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of KLBB radio, former Channel 5 KSTP news anchor. Tickets are $25. Proceeds support scholarships for YMCA youth programs and memberships. To purchase tickets, contact Tara Monack at 651-292-4141 or tara.monack@ymcatwincities.org. This year marks the 30th anniversary of the YMCA in Cray Plaza, formerly Galtier Plaza.  

Amtrak to begin service May 7

On May 7, passenger rail service is scheduled to return to Union Depot in downtown St. Paul. It is welcome news for rail travelers who have waited through several delays in recent months for Amtrak to relocate from its current Midway site. Service will begin just days before National Train Day on Saturday, May 10. The Ramsey County Regional Railroad Authority (RCRRA) and Amtrak will host a free event that day with activities at the depot. For a schedule of events, visit www.uniondepot.org. “With Amtrak, the range of transportation options at Union Depot expands opportunities for travel connections throughout the Upper Midwest and beyond,” said Rafael Ortega, Ramsey County commissioner and RCRRA chair, in a prepared statement. “Our beautifully restored building is achieving our vi-

sion as a multimodal transit facility and a unique gathering place for people.” Amtrak provides service to Chicago and Seattle on its Empire Builder route. It has been more than 42 years since the last passenger train left Union Depot in 1971. Union Depot, which reopened in 2012 after extensive renovation to return it to a transportation hub, offers other transportation services, including local bus service through Metro Transit and Minnesota Valley Transit Authority and interstate bus service through Jefferson Lines and the Megabus. The Green Line light rail train will begin service there on June 14.

Coffee Shack adds breakfast The Coffee Shack, which opened this winter on the ground level of the Victory Parking Ramp at 344 Wabasha Street, is now serving breakfast. Chef Carlotta Wartman  has created a menu that provides quick service for people on the go, including breakfast sandwiches, bagels, muffins, French toast, pancakes and more. The shop’s lunch menu features Chicago hotdogs, Italian beef and sausage sandwiches, gyros, salads, hot dagos, French fries and other items available on daily specials. They bill themselves as a “Taste of Chicago” in downtown St. Paul.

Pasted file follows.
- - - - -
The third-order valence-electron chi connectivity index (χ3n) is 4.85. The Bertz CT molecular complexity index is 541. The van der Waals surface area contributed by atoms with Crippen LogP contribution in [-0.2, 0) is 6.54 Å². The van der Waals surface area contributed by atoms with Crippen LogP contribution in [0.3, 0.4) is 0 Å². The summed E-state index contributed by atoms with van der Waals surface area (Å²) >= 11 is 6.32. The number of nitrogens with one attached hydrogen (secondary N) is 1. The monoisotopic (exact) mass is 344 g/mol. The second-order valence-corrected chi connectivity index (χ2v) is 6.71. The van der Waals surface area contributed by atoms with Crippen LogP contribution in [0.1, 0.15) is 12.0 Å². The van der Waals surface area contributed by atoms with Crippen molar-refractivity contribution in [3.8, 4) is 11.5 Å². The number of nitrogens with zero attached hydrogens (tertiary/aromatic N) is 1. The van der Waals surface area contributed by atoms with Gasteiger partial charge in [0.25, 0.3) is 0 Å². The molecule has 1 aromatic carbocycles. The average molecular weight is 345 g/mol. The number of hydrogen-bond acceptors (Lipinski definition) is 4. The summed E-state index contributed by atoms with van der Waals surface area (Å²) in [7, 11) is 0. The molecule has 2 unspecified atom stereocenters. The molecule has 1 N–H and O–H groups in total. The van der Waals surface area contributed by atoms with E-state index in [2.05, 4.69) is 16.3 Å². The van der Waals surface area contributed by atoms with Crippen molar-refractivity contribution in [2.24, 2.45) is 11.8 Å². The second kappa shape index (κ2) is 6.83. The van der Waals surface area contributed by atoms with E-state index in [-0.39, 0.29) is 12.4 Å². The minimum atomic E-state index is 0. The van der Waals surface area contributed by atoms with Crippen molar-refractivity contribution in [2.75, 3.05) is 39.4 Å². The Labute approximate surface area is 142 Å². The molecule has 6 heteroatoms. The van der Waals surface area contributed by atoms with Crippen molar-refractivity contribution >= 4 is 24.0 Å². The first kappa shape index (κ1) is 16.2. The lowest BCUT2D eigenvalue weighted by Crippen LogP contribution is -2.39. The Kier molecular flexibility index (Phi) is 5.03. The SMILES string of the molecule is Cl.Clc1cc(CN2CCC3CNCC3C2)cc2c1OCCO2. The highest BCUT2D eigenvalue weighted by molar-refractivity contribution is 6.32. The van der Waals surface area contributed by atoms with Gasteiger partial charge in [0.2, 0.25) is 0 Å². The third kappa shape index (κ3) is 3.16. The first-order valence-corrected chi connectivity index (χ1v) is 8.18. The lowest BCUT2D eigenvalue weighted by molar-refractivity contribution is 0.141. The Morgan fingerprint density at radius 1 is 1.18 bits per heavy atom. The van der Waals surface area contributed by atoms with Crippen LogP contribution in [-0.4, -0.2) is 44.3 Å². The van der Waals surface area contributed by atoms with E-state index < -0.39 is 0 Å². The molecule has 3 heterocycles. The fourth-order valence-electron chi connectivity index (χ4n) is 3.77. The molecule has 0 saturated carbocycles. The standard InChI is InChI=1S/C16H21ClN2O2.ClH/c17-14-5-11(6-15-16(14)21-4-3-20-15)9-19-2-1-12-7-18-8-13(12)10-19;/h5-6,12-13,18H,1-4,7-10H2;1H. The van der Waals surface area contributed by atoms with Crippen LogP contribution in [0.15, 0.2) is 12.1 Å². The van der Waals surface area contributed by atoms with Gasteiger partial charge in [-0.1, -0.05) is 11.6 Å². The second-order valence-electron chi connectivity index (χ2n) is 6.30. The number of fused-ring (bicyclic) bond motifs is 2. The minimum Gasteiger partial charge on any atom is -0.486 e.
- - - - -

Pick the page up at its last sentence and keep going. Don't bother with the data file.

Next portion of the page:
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Page 10 - Downtown St. Paul Voice - May 2014

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R iver Connections

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REFLECTIONS From the Riverfront

Equal, but rarely ever fair Tim Spitzack Editor

T

he arrival of the vernal equinox is a time of celebration, albeit one that is often mixed with trepidation. The Latin-derived moniker for the first day of spring suggests equal day and night because on March 20 we experience approximately the same amount of daylight and darkness. However, even though that day might be equal, it’s rarely ever fair, as evidenced by my trip to Fort Snelling State Park the weekend following the turning of the season. A program entitled “Desperately Seeking Spring” caught my attention so I headed to the park and joined a handful of others who were longing for the end of winter. We viewed a slide show and saw photographs of colorful flora and fauna that emerge early in the year, and of the animals that are waking from their long winter nap — raccoons, gophers, ground hogs, garter snakes. Next, we went for a hike to see if we could locate any signs of

them. That exercise was like a glove-slap to our windstung cheeks. We were each dressed in winter attire as we huddled outside the visitor center waiting for all participants to gather. We walked a short distance and stopped at a maple tree that had been tapped a week earlier, a plastic hose extended downward from the spike to a covered white bucket. The park ranger explained that sap begins to run as the days warm — a sure sign of spring — and then lifted the lid to show us what had dripped out that week. It was frozen. The ranger tapped the ice crust but was unable to break it so she punched it, to no avail. It was frozen solid. She snapped the lid back on the bucket and we moved on. We shuffled along the icy trail and peered into the bleak, brown forest but saw no signs of spring. Finally, we came to the confluence of the Mississippi and Minnesota rivers and stood on the point and watched the Great River flow by. There was no ice at the river’s edge and no ice floes on the cur-